I took the pills, and felt better within days. I have been taking them for 5 years now, but recently they have stopped working and my PMDD has become severe and debilitating. It is the worst thing I have ever been through, and I watched the movie version of The Phantom of The Opera.

I don’t think I would get through it without a little help from my husband, my doctors and of course my friends. (Beatles ear-worm starts NOW!)

I had never heard of PMDD before, and if I tell anyone about it they have no idea what it is either.

Johns Hopkins Medicine describes it as follows:

“an abnormal reaction to normal hormone changes that occur with each menstrual cycle. The hormone changes can cause a serotonin deficiency. Serotonin is a substance found naturally in the brain and intestines that narrows blood vessels and can affect mood and cause physical symptoms.”

I describe it as follows:

“When Moses begins the cycle of parting my Red Sea, I get cray-cray.”

I can personally tell you how serious and difficult PMDD is. It is like entering the Amityville Horrors door to the pit of Hell- you want to get out, but you are stuck in a suburban type home on Long Island full of tears, fears, and Tears for Fears music.

According to Harvard Health about 15% of PMDD sufferers attempt suicide.

I can personally tell you I now know why they do.

If you know anyone with PMDD, or anyone who you think may be suffering, here is a list of 15 things you can say to help:

  1. I believe you have a real illness called PMDD, and that it is not your fault. Tell me more about it. I will sit with you on the bench of life just like Forrest Gump. I know that life is not always a box of chocolates.
  2. I still love you and will support you for as long as it takes to get the proper treatment. Even if it means decades until you reach menopause. Golden girls here we come!
  3. If you need some space I will give it to you, even if you tell me to f*ck off and go to another galaxy. Just let me know when you would like me to visit/call, I will always want you to live long and prosper.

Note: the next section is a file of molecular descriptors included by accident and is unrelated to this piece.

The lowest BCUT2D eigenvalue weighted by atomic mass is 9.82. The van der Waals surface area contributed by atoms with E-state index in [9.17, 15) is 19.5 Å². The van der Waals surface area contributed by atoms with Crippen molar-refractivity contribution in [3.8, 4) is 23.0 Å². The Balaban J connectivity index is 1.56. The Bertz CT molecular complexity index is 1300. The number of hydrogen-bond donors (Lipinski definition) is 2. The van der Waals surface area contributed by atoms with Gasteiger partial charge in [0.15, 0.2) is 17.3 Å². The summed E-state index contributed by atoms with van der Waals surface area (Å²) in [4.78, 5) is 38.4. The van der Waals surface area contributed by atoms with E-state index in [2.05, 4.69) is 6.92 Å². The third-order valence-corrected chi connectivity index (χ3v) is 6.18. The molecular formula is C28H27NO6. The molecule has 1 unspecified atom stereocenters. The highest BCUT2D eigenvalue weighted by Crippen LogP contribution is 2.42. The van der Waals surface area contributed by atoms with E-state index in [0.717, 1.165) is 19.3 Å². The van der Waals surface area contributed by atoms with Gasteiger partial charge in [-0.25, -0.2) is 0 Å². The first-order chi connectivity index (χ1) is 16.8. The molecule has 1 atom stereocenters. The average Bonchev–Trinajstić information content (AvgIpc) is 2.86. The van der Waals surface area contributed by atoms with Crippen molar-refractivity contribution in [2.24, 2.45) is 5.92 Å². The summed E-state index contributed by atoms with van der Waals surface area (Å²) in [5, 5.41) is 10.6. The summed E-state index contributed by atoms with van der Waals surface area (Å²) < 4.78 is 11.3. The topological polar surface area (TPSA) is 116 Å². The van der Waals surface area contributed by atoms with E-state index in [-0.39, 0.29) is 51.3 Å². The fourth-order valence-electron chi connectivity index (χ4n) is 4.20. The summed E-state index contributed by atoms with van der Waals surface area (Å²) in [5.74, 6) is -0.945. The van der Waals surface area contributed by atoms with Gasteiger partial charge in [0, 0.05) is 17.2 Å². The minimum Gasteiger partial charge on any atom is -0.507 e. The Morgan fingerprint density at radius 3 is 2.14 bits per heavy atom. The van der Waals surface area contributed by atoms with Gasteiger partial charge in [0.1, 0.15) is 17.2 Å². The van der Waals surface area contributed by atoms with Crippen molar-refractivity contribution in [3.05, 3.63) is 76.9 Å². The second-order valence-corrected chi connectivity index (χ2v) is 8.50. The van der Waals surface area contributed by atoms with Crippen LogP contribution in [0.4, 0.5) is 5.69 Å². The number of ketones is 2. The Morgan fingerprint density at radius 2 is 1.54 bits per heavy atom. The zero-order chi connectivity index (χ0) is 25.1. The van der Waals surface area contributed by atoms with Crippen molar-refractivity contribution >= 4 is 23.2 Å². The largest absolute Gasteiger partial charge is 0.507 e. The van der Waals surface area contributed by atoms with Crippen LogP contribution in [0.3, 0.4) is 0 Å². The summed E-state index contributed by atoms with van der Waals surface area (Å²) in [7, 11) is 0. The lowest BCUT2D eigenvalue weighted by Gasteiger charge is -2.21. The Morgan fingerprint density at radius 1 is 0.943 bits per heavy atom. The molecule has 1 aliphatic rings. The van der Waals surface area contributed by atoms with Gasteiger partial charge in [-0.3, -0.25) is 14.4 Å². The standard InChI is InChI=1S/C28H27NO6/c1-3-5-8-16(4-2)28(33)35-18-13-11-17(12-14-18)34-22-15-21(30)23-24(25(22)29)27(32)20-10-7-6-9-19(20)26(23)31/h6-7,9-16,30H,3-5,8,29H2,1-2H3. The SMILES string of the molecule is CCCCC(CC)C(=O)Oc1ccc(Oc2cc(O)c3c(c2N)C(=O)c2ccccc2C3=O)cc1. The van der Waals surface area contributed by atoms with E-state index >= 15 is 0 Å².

4. If you need a friend, I will always be here. I’m not going anywhere, not even when you become Bitchzilla, or your head spins around like Regan MacNeil in The Exorcist.
  5. If you need a ride to the doctor’s office, I will take you in my bitchin’ Camaro. There may even be donuts on my lawn.
  6. If you need someone to pick up your prescribed medication at the pharmacy, just call and say “Hello, it’s Xanax I’m looking for.”
  7. If you need help doing some research or finding a proper specialist, I will help you, I know how overwhelmed you are. The FBI’s got nothin’ on me.
  8. If you have to stay home often, I’ll join you and not feel like I’m missing out on anything, because you are what matters to me and that’s what friends/loved ones do. They show up. They’ll do a Game of Thrones or Godzilla marathon, watch Terms of Endearment, or Star Wars: A New Hope for the 100th time. Whatever suits your mood.
  9. If you have a panic attack, I will hold your hand and comfort you and help you breathe until it’s over. We will find balance together, and Rock the Chakra or the Casbah.
  10. I don’t like to see you suffer and I will do anything I can to help you ease the pain, even sit near you when your dogs are barkin’ like Del Griffith from Planes, Trains and Automobiles.
  11. Just let me know what you need, and I will do my best to help you. You don’t have to become a drifter and walk alone, no matter what Whitesnake says.
  12. You can always count on me. I am not going anywhere. Like Bon Jovi says “I’ll be there for you.” We will live on a prayer…together.